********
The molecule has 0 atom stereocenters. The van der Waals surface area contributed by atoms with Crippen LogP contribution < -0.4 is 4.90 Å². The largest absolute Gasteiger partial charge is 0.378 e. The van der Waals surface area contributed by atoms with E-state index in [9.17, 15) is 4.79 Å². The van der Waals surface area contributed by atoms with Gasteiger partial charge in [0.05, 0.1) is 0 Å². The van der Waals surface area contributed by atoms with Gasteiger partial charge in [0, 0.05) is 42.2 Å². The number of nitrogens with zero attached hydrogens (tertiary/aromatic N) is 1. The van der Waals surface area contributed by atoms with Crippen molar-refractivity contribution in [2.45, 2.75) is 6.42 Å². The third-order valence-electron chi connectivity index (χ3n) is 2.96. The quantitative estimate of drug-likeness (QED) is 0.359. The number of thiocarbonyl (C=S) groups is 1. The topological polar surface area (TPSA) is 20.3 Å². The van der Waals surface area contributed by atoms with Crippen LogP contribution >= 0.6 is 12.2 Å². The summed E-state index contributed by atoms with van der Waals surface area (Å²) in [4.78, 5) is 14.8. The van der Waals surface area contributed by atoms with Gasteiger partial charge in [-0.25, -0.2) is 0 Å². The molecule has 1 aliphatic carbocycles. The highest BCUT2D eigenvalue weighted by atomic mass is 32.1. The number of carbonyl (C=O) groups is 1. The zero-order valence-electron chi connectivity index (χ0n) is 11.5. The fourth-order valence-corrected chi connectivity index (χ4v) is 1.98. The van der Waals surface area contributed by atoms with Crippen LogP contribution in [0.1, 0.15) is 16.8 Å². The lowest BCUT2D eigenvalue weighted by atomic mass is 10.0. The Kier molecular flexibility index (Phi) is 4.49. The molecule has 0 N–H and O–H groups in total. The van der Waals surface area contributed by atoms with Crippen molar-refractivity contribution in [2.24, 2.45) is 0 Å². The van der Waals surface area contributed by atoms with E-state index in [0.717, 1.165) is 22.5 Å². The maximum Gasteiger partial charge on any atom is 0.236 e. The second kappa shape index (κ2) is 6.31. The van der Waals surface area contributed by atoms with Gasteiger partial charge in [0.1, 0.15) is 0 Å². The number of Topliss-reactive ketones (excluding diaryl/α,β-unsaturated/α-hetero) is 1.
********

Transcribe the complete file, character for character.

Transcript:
The molecule has 0 atom stereocenters. The van der Waals surface area contributed by atoms with Crippen LogP contribution < -0.4 is 4.90 Å². The largest absolute Gasteiger partial charge is 0.378 e. The van der Waals surface area contributed by atoms with E-state index in [9.17, 15) is 4.79 Å². The van der Waals surface area contributed by atoms with Gasteiger partial charge in [0.05, 0.1) is 0 Å². The van der Waals surface area contributed by atoms with Gasteiger partial charge in [0, 0.05) is 42.2 Å². The number of nitrogens with zero attached hydrogens (tertiary/aromatic N) is 1. The van der Waals surface area contributed by atoms with Crippen molar-refractivity contribution in [2.45, 2.75) is 6.42 Å². The third-order valence-electron chi connectivity index (χ3n) is 2.96. The quantitative estimate of drug-likeness (QED) is 0.359. The number of thiocarbonyl (C=S) groups is 1. The topological polar surface area (TPSA) is 20.3 Å². The van der Waals surface area contributed by atoms with Crippen LogP contribution >= 0.6 is 12.2 Å². The summed E-state index contributed by atoms with van der Waals surface area (Å²) in [4.78, 5) is 14.8. The van der Waals surface area contributed by atoms with Gasteiger partial charge in [-0.25, -0.2) is 0 Å². The molecule has 1 aliphatic carbocycles. The highest BCUT2D eigenvalue weighted by atomic mass is 32.1. The number of carbonyl (C=O) groups is 1. The zero-order valence-electron chi connectivity index (χ0n) is 11.5. The fourth-order valence-corrected chi connectivity index (χ4v) is 1.98. The van der Waals surface area contributed by atoms with Crippen LogP contribution in [0.1, 0.15) is 16.8 Å². The lowest BCUT2D eigenvalue weighted by atomic mass is 10.0. The Kier molecular flexibility index (Phi) is 4.49. The molecule has 0 N–H and O–H groups in total. The van der Waals surface area contributed by atoms with Crippen molar-refractivity contribution in [2.24, 2.45) is 0 Å². The van der Waals surface area contributed by atoms with E-state index in [0.717, 1.165) is 22.5 Å². The maximum Gasteiger partial charge on any atom is 0.236 e. The second kappa shape index (κ2) is 6.31. The van der Waals surface area contributed by atoms with Gasteiger partial charge in [0.1, 0.15) is 0 Å². The number of Topliss-reactive ketones (excluding diaryl/α,β-unsaturated/α-hetero) is 1.